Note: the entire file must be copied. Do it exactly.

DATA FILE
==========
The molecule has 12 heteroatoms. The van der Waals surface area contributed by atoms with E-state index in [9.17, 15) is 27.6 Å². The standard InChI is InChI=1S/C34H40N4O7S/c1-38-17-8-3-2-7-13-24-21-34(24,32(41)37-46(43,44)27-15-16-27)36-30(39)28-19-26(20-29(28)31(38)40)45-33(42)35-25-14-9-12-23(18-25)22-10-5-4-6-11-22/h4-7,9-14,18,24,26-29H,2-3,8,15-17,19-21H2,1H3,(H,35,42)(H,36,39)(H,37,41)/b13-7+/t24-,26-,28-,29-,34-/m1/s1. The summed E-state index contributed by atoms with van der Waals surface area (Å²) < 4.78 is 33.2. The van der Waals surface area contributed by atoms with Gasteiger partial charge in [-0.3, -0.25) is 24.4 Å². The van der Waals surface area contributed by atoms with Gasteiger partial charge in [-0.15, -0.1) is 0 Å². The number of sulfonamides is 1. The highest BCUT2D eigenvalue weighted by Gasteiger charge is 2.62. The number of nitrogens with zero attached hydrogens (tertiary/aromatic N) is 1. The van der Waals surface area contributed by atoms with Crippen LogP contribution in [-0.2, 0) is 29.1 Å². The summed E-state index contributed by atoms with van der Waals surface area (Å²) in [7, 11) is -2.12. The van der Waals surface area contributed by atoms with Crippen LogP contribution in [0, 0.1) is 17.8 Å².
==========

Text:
The molecule has 12 heteroatoms. The van der Waals surface area contributed by atoms with E-state index in [9.17, 15) is 27.6 Å². The standard InChI is InChI=1S/C34H40N4O7S/c1-38-17-8-3-2-7-13-24-21-34(24,32(41)37-46(43,44)27-15-16-27)36-30(39)28-19-26(20-29(28)31(38)40)45-33(42)35-25-14-9-12-23(18-25)22-10-5-4-6-11-22/h4-7,9-14,18,24,26-29H,2-3,8,15-17,19-21H2,1H3,(H,35,42)(H,36,39)(H,37,41)/b13-7+/t24-,26-,28-,29-,34-/m1/s1. The summed E-state index contributed by atoms with van der Waals surface area (Å²) < 4.78 is 33.2. The van der Waals surface area contributed by atoms with Gasteiger partial charge in [-0.3, -0.25) is 24.4 Å². The van der Waals surface area contributed by atoms with Gasteiger partial charge in [-0.15, -0.1) is 0 Å². The number of sulfonamides is 1. The highest BCUT2D eigenvalue weighted by Gasteiger charge is 2.62. The number of nitrogens with zero attached hydrogens (tertiary/aromatic N) is 1. The van der Waals surface area contributed by atoms with Crippen LogP contribution in [-0.2, 0) is 29.1 Å². The summed E-state index contributed by atoms with van der Waals surface area (Å²) in [7, 11) is -2.12. The van der Waals surface area contributed by atoms with Crippen LogP contribution in [0, 0.1) is 17.8 Å².